Tips To Prevent & Cure Gingivitis
Gingivitis can be prevented and even cured through proper and regular oral hygiene
that includes daily brushing and flossing.
My denist recommened a daily salt water rinse using warm water.
Prevention and Cure
The best way to prevent gingivitis is a program of good dental hygiene, one that you begin early and practice consistently throughout life. That means brushing your teeth at least twice a day- in the morning and before going to bed. Flossing at least once a day is essential. Better yet, brushing after every meal or snack or as your dentist recommends. A complete cleaning with a toothbrush and floss should take three to five minutes. Flossing before you brush allows you to clean away the loosened food particles and bacteria. Finish with a bacteria-killing mouth wash such as listerine which will also leave you with fresh breath.
Follow these tips to keep your gums healthy:
- Choose the right toothbrush. Select a soft toothbrush- electric are fantastic. Avoid stiff or hard bristles as they are more likely to injure your gums. The size and shape of the brush should allow you to reach every tooth. Remember that only the tips of the brush do the cleaning so there's no need to exert extra pressure. Replace your brush every 3 to 4 months or even more often. If the bristles are splayed, you've waited too long.
Some dentists recommend electric toothbrushes with rotating or vibrating bristles because they may be more effective at removing plaque and maintaining healthy gum tissue than manual brushes are. And electric brushes may be especially helpful for people with arthritis, Parkinson's disease or other problems that affect dexterity.
- Brush as if your teeth depended on it. Brushing doesn't do much good if you don't do it correctly. Here's what works: To clean outer surfaces of your teeth and gums, use short, back-and-forth, and then up-and-down strokes. Use vertical strokes to clean inner surfaces. To clean the junction between your teeth and gums, hold your brush at a 45-degree angle to your teeth.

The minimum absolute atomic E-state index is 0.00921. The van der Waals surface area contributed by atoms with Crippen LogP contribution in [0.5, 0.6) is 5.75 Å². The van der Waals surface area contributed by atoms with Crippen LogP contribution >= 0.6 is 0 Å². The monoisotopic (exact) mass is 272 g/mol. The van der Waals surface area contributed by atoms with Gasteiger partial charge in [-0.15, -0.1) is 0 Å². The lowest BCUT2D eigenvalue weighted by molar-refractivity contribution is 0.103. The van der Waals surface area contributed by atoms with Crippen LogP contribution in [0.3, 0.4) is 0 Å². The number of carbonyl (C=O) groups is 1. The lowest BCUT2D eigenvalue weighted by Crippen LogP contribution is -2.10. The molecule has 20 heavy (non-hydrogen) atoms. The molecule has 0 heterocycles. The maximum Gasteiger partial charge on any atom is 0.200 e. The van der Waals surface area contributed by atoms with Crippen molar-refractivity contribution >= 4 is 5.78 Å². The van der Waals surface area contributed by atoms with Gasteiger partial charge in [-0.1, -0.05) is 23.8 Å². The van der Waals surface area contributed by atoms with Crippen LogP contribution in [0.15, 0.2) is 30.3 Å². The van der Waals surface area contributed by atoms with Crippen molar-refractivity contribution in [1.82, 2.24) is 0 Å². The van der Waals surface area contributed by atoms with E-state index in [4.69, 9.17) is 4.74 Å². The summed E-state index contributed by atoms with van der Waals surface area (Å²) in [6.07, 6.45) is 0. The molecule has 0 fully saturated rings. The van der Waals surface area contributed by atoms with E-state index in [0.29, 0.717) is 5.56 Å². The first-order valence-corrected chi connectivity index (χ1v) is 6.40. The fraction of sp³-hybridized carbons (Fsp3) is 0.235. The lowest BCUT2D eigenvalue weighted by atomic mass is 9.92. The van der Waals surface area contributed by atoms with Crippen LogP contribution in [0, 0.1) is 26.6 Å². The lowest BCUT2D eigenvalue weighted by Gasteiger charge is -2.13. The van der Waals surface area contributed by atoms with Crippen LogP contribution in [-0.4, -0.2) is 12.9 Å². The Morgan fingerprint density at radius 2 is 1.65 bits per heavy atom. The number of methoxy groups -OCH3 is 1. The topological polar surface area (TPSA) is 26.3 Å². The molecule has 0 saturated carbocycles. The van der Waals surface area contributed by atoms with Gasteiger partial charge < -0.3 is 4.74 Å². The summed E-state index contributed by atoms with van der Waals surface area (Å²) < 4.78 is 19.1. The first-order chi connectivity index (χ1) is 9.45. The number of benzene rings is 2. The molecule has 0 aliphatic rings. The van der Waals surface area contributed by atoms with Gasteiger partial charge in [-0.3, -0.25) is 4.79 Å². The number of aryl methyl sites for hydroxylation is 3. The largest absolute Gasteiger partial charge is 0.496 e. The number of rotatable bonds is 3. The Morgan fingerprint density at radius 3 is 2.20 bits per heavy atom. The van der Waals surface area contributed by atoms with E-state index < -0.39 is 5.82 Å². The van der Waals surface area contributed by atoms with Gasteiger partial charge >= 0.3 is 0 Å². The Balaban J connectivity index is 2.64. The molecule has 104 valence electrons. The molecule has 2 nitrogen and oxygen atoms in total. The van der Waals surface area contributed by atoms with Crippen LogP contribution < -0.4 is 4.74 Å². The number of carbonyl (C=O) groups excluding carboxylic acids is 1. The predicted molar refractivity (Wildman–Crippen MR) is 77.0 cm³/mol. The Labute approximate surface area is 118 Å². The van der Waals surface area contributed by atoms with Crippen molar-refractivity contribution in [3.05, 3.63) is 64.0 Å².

- Floss. If you're like most people, this is the part of oral care you tend to ignore. It's true that flossing is a tedious job, which may be why most dentists say their patients don't floss regularly. There may be a good alternative for nonflossers. In separate studies published in the Journal of the American Dental Association and the American Journal of Dentistry , people who brushed, then rinsed their mouths with an antiseptic mouthwash showed the same improvements in gingivitis as people who brushed and flossed. Antiseptic mouthwashes work because they contain essential oils that get between teeth to kill germs that brushing misses. Still, most dentists say not to toss your floss. Mouthwash works best when combined with brushing and flossing.
And to make sure that all the effort you put into flossing is rewarded, be sure you do it correctly. Here's the drill: Use about 18 inches of waxed or unwaxed floss. Hold the floss taut and bent around each tooth in a C shape, scraping up and down each side of each tooth. Each stroke should go slightly below your gumline until you feel resistance. Flossing removes plaque between your teeth and helps massage your gums.
- Brushing action, it's the key- not the type of toothpaste. Some toothpastes claim to remove plaque and tartar or to kill the bacteria that cause plaque. The truth is that all toothpastes, including natural ones without additives of any kind, remove plaque if you brush properly. No product can remove tartar below your gumline, although anti-tartar or tartar control toothpastes can help prevent tartar from building up on your teeth.
- Finally complete your daily routine with a mouthwash. This combined with the previous steps aids in the elimination of bacteria and leaves your mouth feeling clean and fresh.
- See your dentist. In addition to daily brushing and flossing, see your dentist or hygienist for regular checkups and cleanings.